She needs to do that soon enough before the currents of South Sudan politics declare her irredeemably inconsequential. I advise her to follow Mama Ngina’s example of watching and tremendously growing her husband’s estate and children. These two are interrelated because it takes money to win political contests, and any of her sons, like Jomo’s son, Uhuru, may decide to run for the South Sudan presidency some day. Like Mama Ngina, she can build for them a firm financial base that will make all the political machinery of their opponents look like a joke.

Rebecca needs to hire a PR group and an image crisis team because already the whole world has believed that she was and still is part of the Riek Machar team. If she doesn’t, her children — Mabior, Chuol, Gak, Akwal, Nyankuir and Atong — will never taste the fruits of their father’s sweat, toil and eventual death for the liberation of the South Sudan people. To fail to taste your father’s sweat is tantamount to a curse.

Rebecca should decide with her entire spirit, soul and body to preserve her husband’s name and stature and not get caught in the political showmanship of his political sons and daughters. To her President Kiir or rebels’ leader Riek should be equal and must she support any of them, it must be the one in power. Why have her husband’s labour and sweat for the freedom of South Sudan never ever benefitted his family?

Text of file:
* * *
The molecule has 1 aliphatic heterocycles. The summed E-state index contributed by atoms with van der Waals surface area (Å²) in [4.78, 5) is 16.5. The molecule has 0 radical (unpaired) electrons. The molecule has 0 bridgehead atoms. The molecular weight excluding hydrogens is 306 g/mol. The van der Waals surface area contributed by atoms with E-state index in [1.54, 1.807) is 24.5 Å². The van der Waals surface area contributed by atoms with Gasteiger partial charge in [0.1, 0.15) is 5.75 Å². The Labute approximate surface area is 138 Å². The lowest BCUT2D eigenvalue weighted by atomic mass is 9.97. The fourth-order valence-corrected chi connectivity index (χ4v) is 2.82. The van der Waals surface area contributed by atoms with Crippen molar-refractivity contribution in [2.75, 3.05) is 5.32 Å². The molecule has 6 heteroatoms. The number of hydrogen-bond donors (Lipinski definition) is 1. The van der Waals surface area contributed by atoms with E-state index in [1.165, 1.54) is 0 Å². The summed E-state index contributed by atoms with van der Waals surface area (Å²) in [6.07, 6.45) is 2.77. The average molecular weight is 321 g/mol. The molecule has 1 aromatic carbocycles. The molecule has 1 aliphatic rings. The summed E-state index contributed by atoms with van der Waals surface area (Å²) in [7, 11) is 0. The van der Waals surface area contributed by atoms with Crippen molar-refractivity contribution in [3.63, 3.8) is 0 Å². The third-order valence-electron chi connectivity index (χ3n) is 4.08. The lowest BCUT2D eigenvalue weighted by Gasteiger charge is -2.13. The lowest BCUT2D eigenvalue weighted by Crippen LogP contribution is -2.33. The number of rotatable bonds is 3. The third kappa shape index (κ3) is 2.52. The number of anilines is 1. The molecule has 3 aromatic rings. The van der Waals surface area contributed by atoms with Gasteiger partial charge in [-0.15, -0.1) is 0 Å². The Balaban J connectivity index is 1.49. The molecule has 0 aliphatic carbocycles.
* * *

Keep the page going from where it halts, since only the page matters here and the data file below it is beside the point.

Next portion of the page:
She should already have cleverly negotiated for her children to be appointed into the Kiir government... Mama Ngina did likewise with Uhuru throwing him into the mainstream of politics that today has made him the president of Kenya. Rebecca should stop playing the song of rebels. She is Garang’s wife, the father of the nation, for goodness sake!

Finally, since she is a Christian, I urge her to read and re-read Proverbs 31 — the noble woman!

The writer is a former Kenya Air Force Officer and Editor-in-Chief of the monthly Eye On Security magazine.